I am curious to hear more about your experience JASP, I realize that was a long time ago, but still....what was your preferred methods back at that time and what did you have to fake your way through in order to get past it? I use the word "fake" lightly. If you were doing it, you weren't faking it; but you get what I mean.
Myself, I gave up trying to fake my way through the PSIA way and just did things my own way. In fact I will say that the day I passed my L3 ski I was all bummed out at lunch because I was trying to do stuff the PSIA way and trying to look the part, etc...and it wasn't coming off very well and I bloody knew it. We went up to take one practice run on SRT turns and I followed behind the pack, attempting to make sure I was doing things the PSIAy way...and it felt like absolute crap. On the lift ride I mentally decided "screw it", I wasn't gonna pass like that, so just ski my own turns and let the chips fall where they may. Went up, did my best retraction style SRT turns and nailed it. The examiner was asking me what kind of skis I was on, I guess thinking they might be SL skis or something, they weren't, just all mountain skis. Then we went up and skied a bunch of chopped up late season crud and my retraction style releases were paying off big time in those conditions, so I was able to shine like a rock star in crap even the examiners were struggling in a bit. I just skied with the turns I own and did so with conviction. And I did pass, but during the closing interview the examiners brought up the fact that I was using retraction style turns and some warnings about it. That was a clear example of open-mindedness in a good way. They recognized the technique for what it was, something outside the normal mold, and recognized skiing good enough to pass the exam. I did not particularly agree with their advice for improvement (more proactive extension), that comes from PSIA bias, but its ok, at least they were open minded enough to pass me based on ski performance, even if outside the mold. But the only thing I will say is that if you are going to ski outside the mold, you better NAIL it that day, if you're off at all, they will just say its all wrong and buh-bye.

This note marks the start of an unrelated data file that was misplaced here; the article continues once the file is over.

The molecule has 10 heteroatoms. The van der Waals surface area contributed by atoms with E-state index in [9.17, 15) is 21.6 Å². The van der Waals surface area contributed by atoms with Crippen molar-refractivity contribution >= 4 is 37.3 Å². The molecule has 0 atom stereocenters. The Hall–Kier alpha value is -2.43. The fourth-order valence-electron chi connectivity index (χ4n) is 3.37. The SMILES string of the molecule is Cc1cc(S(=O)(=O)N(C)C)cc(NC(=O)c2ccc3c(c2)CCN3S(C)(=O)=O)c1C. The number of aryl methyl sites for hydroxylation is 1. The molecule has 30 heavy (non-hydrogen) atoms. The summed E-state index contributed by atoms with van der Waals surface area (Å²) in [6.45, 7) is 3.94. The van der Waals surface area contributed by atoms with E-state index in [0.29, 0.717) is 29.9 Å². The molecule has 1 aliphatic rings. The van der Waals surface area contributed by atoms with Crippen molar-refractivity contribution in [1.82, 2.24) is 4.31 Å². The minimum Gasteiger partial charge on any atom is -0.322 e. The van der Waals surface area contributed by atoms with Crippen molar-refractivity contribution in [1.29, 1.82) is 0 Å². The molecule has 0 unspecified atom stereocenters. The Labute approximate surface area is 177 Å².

I do not really agree with the idea put forth by some people that we can ski all the variety of ways like a jack of all trades and be able to ski this way or that way on demand in order to pass an exam or prove we have reached some pinnacle of ability that can ski any style on demand. I actually don't know ANY skiers that can really do that, at least not very well. In the case of retraction style releases I was and am still using, many little muscle activations are dead opposite of the PSIA way, and its just not that easy to reprogram the brain to do it the opposite way. It can be done, but the nuance and DIRT takes a huge performance hit. And frankly, a long time ago I realized I didn't WANT to continue doing it the other way, even in order to pass an exam. I have come to realize of so many limitations in the PSIA way, that I felt it was detrimental to allow my brain to program those activations into muscle memory. I was trying to just learn it enough to pass, and hopefully not become muscle memory...not an easy thing to do, and potentially a very damaging thing to do if muscle memory starts to conflict with the way you REALLY want to ski.
So THANKFULLY for me, the current open minded attitude of two examiners allowed me to pass. I know some other examiners are not that open minded and the most often feedback I tend to have gotten is usually about two things: they want to see me init my turns with more leg steering and they want to see earlier and more aggressive leg extension. In both cases I believe that feedback to be erroneous for me based on their lack of understanding of my way outside the mold. Sometimes they will still see good skiing and they want to like it, but they also want to see those blasted visual cues they think they are supposed to be looking for. I can see the hesitance in their face when they offer advice, but still they can't help themselves hehe. At this point I just listen to their feedback and nod and smile and internally go off to work out whatever I need to work out. Were they just confused because I didn't extend as early as they are used to seeing? Or did they think I needed more pressure during high-C and extension would give it to me? If I'm lacking pressure during high-C there are other things I need to do to get it, not extending earlier. I can take their feedback and deduce what I need to work on, but the visual cues they are used to analyzing are quite different for me and the way I prefer to ski, then the PSIA norm.